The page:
Nevertheless, historians like Princeton’s Julian Zelizer are peeved that DuVernay does “not capture in this film how committed [Johnson] was … to this issue and to this cause.” Yet that’s about as far as critics can take their anti-Selma argument in good faith. The J. Edgar Hoover scene notwithstanding, at worst, Selma represents an error of omission as opposed to factual inaccuracy. Basically, presidential scholars are just butt-hurt that the film chooses to focus on the heroics of King and his grassroots organizers — who all actually put their lives on the line — as opposed to the heroics of President Johnson who, despite playing an instrumental role in the passage of the Voting Rights Act, never had to fear getting his skull cracked by riot police. And which narrative do you suppose resonates more strongly with today’s racially-charged climate?

But even if Selma‘s lapses in accuracy were as glaring as The Social Network‘s, I would agree with Grantland‘s Harris that it simply shouldn’t matter. The Social Network is only nominally a film about Mark Zuckerberg and Facebook. It is really about social anxiety and how the Internet both distracts from and feeds on our need to be accepted. The film famously ends with Eisenberg refreshing his Facebook page to see if Erica has accepted his friend request. The scene may be a lie, but it beautifully underscores the fragile sense of self-worth felt by many in this digital generation and the desire to connect and belong, however superficially, that websites like Facebook supposedly promise (and usually fail) to fulfill. That is an extraordinarily timely and emotionally resonant theme, and one that a simple, faithful adaptation of the facts surrounding the building of Facebook could never offer.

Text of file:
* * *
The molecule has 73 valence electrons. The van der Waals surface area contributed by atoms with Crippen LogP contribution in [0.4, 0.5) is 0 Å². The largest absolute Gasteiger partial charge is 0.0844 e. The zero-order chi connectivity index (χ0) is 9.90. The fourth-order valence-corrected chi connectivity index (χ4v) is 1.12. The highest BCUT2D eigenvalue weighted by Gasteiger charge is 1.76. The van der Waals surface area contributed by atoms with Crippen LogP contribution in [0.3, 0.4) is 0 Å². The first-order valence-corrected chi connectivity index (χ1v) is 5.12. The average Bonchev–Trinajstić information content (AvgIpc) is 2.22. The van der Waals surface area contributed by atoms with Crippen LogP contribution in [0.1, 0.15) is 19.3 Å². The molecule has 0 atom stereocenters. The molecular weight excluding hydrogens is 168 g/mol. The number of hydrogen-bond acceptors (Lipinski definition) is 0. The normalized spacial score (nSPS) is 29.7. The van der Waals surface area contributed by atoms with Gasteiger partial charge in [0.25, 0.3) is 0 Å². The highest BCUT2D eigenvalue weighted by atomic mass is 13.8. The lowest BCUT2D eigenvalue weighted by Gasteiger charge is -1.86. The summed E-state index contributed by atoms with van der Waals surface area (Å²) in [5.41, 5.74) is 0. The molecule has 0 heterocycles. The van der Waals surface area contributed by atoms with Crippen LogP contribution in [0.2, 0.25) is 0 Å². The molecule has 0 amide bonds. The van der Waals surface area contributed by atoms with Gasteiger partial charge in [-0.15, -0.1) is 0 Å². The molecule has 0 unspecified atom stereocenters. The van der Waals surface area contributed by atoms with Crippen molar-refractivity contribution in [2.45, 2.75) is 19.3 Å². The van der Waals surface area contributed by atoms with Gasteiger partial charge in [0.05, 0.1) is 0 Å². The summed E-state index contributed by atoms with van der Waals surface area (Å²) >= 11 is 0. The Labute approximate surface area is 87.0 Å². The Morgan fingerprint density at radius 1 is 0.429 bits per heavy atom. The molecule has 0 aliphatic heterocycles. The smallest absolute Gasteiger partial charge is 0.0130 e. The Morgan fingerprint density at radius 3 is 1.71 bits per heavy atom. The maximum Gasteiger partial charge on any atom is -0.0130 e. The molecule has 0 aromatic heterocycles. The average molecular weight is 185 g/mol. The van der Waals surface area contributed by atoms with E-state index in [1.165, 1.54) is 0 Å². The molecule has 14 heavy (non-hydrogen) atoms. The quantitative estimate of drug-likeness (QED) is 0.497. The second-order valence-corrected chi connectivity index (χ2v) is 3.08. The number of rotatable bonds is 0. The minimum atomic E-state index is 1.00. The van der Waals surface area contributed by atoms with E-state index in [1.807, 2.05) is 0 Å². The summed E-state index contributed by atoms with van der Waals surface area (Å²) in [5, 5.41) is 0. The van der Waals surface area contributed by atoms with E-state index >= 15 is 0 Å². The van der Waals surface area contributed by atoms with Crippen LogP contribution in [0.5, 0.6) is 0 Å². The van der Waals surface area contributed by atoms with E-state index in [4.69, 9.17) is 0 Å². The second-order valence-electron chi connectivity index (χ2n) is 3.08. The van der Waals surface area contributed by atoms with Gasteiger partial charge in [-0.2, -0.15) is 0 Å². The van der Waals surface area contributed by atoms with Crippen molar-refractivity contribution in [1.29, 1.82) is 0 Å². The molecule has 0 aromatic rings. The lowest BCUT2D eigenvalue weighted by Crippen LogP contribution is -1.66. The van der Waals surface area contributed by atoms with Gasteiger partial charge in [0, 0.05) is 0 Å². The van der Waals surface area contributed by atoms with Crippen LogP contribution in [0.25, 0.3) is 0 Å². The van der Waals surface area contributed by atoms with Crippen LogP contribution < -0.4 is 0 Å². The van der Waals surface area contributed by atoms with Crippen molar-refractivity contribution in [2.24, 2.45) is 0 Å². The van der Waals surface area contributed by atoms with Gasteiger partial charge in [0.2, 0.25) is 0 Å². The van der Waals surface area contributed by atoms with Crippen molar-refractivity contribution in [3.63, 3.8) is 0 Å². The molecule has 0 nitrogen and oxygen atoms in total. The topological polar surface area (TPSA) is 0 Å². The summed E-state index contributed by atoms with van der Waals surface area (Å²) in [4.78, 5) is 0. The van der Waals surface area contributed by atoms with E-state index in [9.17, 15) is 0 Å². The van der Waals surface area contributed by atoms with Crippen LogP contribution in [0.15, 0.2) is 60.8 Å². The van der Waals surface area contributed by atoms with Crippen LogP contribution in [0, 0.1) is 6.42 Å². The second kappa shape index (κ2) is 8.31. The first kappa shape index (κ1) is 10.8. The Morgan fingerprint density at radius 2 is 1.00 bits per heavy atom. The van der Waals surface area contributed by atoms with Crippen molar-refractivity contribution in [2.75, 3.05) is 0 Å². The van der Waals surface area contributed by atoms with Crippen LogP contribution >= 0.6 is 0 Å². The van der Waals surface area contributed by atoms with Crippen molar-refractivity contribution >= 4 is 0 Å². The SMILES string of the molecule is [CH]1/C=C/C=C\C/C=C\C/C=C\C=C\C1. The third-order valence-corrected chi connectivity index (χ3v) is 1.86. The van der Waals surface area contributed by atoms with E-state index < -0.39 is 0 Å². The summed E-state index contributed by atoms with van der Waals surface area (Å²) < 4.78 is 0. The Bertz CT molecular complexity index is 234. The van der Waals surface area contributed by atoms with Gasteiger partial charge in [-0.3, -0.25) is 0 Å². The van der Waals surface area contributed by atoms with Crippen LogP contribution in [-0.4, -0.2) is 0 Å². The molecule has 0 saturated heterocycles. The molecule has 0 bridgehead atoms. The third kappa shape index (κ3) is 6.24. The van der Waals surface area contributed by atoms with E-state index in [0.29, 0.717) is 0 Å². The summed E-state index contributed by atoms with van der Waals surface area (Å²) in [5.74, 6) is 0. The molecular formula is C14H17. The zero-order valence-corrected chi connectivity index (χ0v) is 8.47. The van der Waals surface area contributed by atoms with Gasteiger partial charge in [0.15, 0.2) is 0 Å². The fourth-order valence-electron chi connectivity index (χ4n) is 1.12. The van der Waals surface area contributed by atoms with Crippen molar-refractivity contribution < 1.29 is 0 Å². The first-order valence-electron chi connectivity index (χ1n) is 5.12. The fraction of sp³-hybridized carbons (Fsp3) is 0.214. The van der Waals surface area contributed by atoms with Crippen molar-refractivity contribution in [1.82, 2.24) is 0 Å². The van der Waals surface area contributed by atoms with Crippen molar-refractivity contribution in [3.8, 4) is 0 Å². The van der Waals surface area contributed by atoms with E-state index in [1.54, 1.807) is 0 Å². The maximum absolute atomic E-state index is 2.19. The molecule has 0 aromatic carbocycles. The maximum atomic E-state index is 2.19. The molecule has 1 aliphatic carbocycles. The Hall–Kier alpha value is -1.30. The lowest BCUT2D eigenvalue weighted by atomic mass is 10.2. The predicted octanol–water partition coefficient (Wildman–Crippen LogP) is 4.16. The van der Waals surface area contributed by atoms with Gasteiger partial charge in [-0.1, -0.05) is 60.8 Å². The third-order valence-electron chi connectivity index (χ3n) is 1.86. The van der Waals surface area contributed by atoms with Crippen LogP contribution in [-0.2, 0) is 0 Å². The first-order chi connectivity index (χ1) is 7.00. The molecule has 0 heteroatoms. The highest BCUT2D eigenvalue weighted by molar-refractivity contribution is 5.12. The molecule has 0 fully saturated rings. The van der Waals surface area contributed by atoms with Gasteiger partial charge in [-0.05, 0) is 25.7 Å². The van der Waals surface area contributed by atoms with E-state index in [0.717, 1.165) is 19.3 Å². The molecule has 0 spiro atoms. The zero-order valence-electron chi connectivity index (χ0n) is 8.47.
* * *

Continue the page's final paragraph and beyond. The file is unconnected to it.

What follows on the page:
As for Selma, its duty is to honoring the men and women who risked their lives, and not just their political capital, fighting for Civil Rights, and so it’s no wonder that Johnson’s role is arguably minimized. Yes, the film could have lingered more on Johnson’s passion for the Civil Rights movement. But part of why Selma succeeds while so many other films about earth-moving historical events do not, is that it never stretches itself thin, focusing primarily on just a few individuals on the ground and telling that story as faithfully as possible.

If you want to learn the truth — and let’s not forget that historians and journalists take their own liberties, either through omission or by relying on biased sources — then read a book or watch a documentary. But if you want to learn something about human nature — and are willing to take for granted that in “historical fiction” a director’s loyalties lie with “fiction” first and “history” second — then watch a movie like The Social Network. Or Selma. Or The Imitation Game. Or American Sniper (I hear the fake baby is a gas). And just because some viewers are naive enough to blindly believe in Hollywood’s fictionalized versions of events, that doesn’t mean directors shouldn’t be discouraged from taking liberties in order to tell a powerful narrative.

Don’t forget that later this year when you line up to see the upcoming Steve Jobs biopic which, considering it’s written by Sorkin again, is likely to be about as faithful to reality as Guardians of the Galaxy.

PandoDaily